I live in an apartment that doesn't allow dogs and I've been dying to get a pet. My neighbors have cats, but I'm not sure that cats are the right fit for me, so I've spent some time researching apartment friendly pets online trying to find the right fit for my personality and needs.
There are various types of pets that don't take up too much space in a small apartment and I have been weighing the pros and cons of each potential pet that I would like to welcome into my home:
Reptiles and Amphibians:
Owning reptiles as pets requires a terrarium, a heat lamp, and special dietary needs (i.e. crickets or mice). I'd consider owning reptiles for their "cool" value vs. their companionship. An iguana or a snake won't exactly cuddle next to you in the bed at night; however, the featured photo begs to differ.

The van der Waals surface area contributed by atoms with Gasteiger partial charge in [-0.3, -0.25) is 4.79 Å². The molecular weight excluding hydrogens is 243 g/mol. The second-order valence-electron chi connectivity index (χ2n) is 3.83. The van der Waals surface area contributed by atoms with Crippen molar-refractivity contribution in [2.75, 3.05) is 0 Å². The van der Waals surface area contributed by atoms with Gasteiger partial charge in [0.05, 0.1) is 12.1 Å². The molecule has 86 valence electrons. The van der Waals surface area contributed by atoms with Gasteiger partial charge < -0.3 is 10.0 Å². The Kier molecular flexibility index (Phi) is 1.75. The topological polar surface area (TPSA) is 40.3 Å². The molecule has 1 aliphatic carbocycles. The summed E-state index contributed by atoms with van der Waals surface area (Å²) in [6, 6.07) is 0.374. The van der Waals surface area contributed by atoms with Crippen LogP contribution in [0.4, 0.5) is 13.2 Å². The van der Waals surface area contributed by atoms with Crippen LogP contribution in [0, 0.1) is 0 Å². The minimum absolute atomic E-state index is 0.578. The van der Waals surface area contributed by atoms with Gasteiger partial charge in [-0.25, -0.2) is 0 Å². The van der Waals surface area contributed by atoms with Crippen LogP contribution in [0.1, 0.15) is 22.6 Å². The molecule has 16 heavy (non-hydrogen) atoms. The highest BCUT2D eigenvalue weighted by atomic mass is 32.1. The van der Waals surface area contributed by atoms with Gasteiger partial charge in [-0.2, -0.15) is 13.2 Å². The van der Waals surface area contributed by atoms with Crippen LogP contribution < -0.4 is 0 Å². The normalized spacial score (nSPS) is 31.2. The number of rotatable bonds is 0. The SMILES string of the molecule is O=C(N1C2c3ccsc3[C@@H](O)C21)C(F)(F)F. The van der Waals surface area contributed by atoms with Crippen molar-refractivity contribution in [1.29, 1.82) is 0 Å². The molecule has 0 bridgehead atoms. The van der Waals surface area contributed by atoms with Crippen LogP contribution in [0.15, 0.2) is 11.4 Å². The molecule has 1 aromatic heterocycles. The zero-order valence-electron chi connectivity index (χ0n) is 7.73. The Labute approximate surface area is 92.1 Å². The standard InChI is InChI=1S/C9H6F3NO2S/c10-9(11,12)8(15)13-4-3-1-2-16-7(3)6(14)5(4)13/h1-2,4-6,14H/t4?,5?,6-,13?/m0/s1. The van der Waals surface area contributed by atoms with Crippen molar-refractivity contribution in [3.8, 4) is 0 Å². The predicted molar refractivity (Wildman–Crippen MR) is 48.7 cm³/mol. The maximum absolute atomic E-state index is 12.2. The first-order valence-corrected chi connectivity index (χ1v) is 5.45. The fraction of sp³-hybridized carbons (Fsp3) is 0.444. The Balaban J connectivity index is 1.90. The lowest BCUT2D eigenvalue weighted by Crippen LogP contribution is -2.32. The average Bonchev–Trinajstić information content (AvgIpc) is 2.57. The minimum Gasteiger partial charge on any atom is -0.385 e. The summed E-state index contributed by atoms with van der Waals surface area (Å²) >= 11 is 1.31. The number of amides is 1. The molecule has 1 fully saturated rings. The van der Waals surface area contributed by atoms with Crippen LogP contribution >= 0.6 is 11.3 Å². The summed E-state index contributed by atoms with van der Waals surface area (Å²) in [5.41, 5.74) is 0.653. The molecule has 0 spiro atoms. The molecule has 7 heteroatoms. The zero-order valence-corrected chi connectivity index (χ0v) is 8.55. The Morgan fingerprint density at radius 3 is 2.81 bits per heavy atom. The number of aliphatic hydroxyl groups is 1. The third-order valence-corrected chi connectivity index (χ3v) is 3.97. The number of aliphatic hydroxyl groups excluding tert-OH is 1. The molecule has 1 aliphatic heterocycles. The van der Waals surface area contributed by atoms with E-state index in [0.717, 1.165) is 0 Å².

Small critters are soft and cute. Personally, I'd much rather put a chinchilla or hamster in my lap vs. a gecko or toad. The downside of owning a small critter is the noise factor. I had a guinea pig as a kid and it loved to squeal every morning. Also, don't forget that hamsters love to work out on their wheel and have zero concept for time.
- Guinea Pig
Birds can be a lot of fun, especially if you own a parrot and you can teach it to repeat some of your favorite phrases. However, just as birds can be lovely and charming with their chirping, I'd prefer not to have a bird tweet as our alarm clock in the morning.
Fish are pretty easy to take care of when they only require a couple of flakes of food a day and an occasional cleaning of their tank. They don't bark, require a litter box, or make much noise at all, but they can lack personality and I think I'd have a hard time developing an owner-pet bond with a fish.
And, finally, an important bit of info: when deciding on any pet, first talk with your landlord to make sure that particular pet is approved.
(Images: Flickr member Iggy via Creative Commons, Flickr member Shika Kaoin via Creative Commons, Flickr member Briannaorg via Creative Commons)